It is possible to check for and repair a second hernia on the opposite side at the time of the operation.
Because smaller incisions are used, laparoscopy may be more appealing for cosmetic reasons.

Risks
Some people may need special preparation before surgery to decrease the risk of complications. These are people who:

  • Have a history of blood clots in large blood vessels (deep vein thrombosis).
  • Smoke.
  • Take large doses of aspirin. Aspirin slows blood clotting and may increase the chances of bleeding after surgery.
  • Take blood thinners (such as warfarin, heparin, and enoxaparin).
  • Have severe urinary problems, such as those caused by an enlarged prostate gland.

Risks of laparoscopic hernia repair include:

  • Pain in the cord that carries sperm from the testicle to the penis (spermatic cord), in the testicles, or in the thighs.
  • Fluid (seromas) or blood (hematomas) in the scrotum, the abdominal canal, or the abdominal muscles.
  • Inability to urinate (urinary retention) or bladder injury.
  • Infection from the mesh or stitches.
  • Scar tissue formation (adhesions).
  • Injury to abdominal organs, blood vessels, and nerves.
  • Numbness in the thigh.
  • Pain in the thigh (nerve entrapment).
  • Injury to the testicle, causing testicular atrophy (rare).
  • Recurrence of the hernia (usually related to the mesh applied during surgery being too small to cover the groin area or the mesh not being stapled well). Experts suggest that the experience of the surgical team plays an important role in recurrence rates because laparoscopic techniques can be difficult to master. Some studies have shown that up to 10% of hernias repaired with laparoscopic surgery may recur. Large, multicenter studies have found recurrence rates as low as 0.25% to 2%.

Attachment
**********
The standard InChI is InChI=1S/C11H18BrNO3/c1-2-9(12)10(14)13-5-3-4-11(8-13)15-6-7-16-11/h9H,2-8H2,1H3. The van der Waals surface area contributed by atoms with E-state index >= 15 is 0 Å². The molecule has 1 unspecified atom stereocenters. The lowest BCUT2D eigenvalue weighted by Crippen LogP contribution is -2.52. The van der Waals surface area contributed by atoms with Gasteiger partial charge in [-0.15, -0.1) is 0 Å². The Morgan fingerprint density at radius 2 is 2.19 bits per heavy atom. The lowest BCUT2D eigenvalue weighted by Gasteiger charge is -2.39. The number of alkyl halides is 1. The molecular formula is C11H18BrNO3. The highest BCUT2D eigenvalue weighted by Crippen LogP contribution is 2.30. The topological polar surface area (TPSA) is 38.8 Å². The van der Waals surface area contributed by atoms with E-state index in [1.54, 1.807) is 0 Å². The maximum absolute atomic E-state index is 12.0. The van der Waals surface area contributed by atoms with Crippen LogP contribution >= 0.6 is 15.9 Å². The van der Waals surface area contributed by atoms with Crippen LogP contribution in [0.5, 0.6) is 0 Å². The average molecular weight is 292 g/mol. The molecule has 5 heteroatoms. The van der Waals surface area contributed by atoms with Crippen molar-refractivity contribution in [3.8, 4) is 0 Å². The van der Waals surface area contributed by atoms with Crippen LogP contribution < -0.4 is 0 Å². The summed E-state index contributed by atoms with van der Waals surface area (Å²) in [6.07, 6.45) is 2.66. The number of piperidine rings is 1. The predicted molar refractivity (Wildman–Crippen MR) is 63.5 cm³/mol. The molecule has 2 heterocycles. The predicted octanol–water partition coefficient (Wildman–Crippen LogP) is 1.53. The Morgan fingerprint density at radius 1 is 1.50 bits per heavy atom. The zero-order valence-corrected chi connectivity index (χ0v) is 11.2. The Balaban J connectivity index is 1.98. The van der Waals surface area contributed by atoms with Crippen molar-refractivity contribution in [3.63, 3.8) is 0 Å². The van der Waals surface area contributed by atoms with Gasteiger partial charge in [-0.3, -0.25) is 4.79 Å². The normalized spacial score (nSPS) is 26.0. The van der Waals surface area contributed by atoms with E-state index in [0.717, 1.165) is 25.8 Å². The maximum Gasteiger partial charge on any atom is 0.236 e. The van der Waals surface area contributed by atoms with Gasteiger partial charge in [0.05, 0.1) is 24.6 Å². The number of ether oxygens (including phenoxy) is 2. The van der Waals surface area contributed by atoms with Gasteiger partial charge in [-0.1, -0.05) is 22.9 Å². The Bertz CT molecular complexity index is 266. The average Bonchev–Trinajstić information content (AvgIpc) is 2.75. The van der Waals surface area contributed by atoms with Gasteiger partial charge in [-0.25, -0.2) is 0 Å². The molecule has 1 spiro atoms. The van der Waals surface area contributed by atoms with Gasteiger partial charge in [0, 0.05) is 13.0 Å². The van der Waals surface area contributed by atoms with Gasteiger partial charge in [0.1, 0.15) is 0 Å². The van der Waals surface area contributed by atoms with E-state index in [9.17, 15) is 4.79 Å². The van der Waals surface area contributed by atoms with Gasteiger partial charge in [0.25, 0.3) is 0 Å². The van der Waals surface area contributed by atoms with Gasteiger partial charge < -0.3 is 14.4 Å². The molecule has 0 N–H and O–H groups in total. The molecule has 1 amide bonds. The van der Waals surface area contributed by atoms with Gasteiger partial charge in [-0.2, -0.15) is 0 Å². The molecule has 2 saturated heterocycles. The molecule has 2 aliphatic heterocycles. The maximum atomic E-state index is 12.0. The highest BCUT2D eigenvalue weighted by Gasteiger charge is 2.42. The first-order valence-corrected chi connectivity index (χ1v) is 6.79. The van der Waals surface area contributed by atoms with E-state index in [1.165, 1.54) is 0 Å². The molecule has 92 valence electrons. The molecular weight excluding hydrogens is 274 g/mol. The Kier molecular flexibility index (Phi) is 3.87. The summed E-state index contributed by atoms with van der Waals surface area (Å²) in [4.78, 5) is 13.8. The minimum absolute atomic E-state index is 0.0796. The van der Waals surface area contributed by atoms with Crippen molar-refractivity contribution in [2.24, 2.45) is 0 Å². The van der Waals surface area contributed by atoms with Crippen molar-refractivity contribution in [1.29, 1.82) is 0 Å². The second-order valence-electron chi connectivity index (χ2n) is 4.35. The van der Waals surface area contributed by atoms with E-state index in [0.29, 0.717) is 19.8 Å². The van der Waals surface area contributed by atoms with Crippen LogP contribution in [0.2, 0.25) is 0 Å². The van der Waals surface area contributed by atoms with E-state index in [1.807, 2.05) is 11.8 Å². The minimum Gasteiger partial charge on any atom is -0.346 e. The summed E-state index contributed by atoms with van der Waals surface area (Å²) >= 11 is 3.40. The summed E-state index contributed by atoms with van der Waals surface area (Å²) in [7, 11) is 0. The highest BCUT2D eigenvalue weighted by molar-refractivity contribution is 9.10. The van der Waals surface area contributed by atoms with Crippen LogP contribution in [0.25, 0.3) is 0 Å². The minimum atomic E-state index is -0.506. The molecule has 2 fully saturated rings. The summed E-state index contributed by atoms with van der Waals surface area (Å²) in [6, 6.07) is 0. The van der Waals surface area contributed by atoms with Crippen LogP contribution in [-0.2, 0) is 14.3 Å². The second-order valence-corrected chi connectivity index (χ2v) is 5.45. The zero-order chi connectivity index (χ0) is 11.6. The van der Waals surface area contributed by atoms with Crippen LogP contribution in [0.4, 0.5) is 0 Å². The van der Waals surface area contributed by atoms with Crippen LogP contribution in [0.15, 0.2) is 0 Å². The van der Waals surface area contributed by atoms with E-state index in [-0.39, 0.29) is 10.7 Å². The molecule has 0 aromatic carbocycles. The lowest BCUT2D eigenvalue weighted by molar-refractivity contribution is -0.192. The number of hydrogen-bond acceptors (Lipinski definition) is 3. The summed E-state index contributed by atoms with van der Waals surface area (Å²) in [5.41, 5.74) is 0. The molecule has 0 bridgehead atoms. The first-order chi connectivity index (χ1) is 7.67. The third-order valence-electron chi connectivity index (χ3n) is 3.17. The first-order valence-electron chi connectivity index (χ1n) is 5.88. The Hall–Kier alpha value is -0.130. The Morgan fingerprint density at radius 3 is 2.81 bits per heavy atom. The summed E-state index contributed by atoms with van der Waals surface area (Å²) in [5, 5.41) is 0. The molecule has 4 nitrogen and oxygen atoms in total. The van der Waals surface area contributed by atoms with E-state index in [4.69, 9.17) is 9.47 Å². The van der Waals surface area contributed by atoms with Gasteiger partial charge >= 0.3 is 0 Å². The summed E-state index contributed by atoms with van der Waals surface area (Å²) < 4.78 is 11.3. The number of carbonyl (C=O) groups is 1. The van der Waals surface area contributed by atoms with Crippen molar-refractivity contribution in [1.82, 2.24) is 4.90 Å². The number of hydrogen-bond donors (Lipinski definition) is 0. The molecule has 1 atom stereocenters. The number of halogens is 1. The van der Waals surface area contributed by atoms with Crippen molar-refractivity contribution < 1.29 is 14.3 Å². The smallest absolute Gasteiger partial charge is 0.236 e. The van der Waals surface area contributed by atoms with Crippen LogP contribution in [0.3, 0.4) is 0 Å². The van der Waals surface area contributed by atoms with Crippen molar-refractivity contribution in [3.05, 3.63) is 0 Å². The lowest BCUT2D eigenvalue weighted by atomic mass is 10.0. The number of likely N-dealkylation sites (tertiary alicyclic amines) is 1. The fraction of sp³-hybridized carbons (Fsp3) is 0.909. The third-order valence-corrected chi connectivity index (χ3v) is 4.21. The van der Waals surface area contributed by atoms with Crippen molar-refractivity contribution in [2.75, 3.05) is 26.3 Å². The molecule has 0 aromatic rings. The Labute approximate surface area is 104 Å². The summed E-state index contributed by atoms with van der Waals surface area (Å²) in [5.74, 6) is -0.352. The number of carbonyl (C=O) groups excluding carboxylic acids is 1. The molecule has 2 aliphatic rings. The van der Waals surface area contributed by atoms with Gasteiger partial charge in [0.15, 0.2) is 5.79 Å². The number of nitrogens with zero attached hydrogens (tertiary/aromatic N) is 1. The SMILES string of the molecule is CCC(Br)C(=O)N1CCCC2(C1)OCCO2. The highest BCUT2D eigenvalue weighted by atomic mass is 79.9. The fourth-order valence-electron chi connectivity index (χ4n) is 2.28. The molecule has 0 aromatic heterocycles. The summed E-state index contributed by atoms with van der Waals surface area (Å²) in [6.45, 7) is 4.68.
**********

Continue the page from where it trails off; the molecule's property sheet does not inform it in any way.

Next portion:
What To Think About
Doctors and researchers of laparoscopic hernia repair say that laparoscopy has not yet been proved to offer long-term advantages over open surgery. They stress the need for more studies on laparoscopic safety and effectiveness in hernia repair.

Laparoscopic hernia repair is different from open surgery in the following ways:

  • A laparoscopic repair requires several small incisions instead of a single larger cut.
  • If hernias are on both sides, both hernias can be repaired at the same time without the need for a second large incision. * Laparoscopic surgery allows the surgeon to examine both groin areas and all sites of hernias for defects. In addition, the patch or mesh can be placed over all possible areas of weakness, helping prevent a hernia from recurring in the same spot or developing in a different spot.
  • Most of the time, a person must receive general anesthesia for laparoscopic repair. Open hernia repair can be done under general, spinal, or local anesthesia.
  • Laparoscopic repair of a hernia is more expensive than open surgery because of the increased costs associated with slightly longer operating room time and the cost of laparoscopic technology.